3D Modeling Drones safety Surveying

North Split Interchange Monitored with Drones

image of North Split Interchange Monitored with Drones

The North Split interchange, just northeast of downtown Indianapolis, merges traffic from Interstate 70 with traffic from Interstate 65. First built in 1968, the interchange is the second-most trafficked interchange in the state — 214,000 motorists use it every day — and it has reached full capacity.

From an article in ASCE Source by T.R. Witcher

Starting in November 2020, the Indiana Department of Transportation embarked on a reconstruction of the interchange, which will include the restoration of 50 bridges and 27 lane-miles of new pavement. The new interchange will also improve safety and reduce bottlenecks by eliminating “weaving,” where streams of traffic are forced to cross paths with one another.

Jacksonville, Florida-based construction company Superior Construction won the bid to construct the new interchange, and one condition of its contract with INDOT was that Superior would conduct monthly aerial surveys of the construction site.

“INDOT is continually evolving and finding new, innovative ways to document progress,” said Kyleigh Cramer, public relations director for INDOT’s Greenfield District, which includes Indianapolis. “Drone surveying has helped not only the North Split team measure progress, but it’s been a great tool to show the public what is happening on a project that is in the heart of Indianapolis.”

Increasingly, state transportation departments are turning to drones for various tasks, including surveying. According to a 2019 report by the American Association of State Highway and Transportation Officials, more than seven out of 10 state departments of transportation have “hired hundreds of staff, including highly skilled personnel and pilots to manage drone operations.”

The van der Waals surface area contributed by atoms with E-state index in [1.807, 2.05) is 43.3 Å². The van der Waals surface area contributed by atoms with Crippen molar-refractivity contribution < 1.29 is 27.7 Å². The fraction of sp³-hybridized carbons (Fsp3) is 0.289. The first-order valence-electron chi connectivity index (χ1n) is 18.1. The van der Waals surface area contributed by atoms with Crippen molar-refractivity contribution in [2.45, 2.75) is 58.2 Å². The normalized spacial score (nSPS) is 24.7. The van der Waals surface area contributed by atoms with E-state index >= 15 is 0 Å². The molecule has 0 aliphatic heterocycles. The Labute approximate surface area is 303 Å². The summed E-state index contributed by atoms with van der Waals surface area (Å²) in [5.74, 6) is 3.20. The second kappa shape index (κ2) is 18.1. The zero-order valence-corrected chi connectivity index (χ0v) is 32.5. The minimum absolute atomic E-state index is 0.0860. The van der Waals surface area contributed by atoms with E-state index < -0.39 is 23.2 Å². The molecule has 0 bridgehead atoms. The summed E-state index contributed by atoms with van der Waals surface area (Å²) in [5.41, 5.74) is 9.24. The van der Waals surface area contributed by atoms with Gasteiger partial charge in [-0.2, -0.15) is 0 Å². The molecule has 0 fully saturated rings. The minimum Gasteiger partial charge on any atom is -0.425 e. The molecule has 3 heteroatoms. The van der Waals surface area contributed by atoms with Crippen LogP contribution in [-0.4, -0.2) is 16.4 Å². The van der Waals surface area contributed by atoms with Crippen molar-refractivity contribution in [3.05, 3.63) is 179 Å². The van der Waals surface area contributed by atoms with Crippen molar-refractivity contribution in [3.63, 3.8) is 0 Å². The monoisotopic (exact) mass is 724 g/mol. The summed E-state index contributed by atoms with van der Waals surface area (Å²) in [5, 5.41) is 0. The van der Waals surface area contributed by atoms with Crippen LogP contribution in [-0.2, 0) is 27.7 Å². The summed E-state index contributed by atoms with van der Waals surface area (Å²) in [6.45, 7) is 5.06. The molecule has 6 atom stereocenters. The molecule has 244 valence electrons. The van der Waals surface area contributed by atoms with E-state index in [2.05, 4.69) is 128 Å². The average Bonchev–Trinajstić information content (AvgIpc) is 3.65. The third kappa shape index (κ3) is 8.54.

The year the report was released, 36 state DOTs had funded centers or programs for drone operations — 10 states reported partnering with colleges to train drone pilots. At the time, 29 DOTs reported that using drones helped save money on construction projects. Observers say drones are also more efficient and safer than traditional surveying methods.

“As recently as last year, 45 state DOTs had some kind of construction activity using drones,” says King W. Gee, M.ASCE, the director of safety and mobility for AASHTO. “At this point, I’d be surprised if there was a state that still had not yet gone into drone use of some kind.” In addition to surveying and bridge inspection, those activities include incident response, disaster management, and asset management such as monitoring and managing slope stabilization.

For the complete article on the North Split Interchange CLICK HERE.

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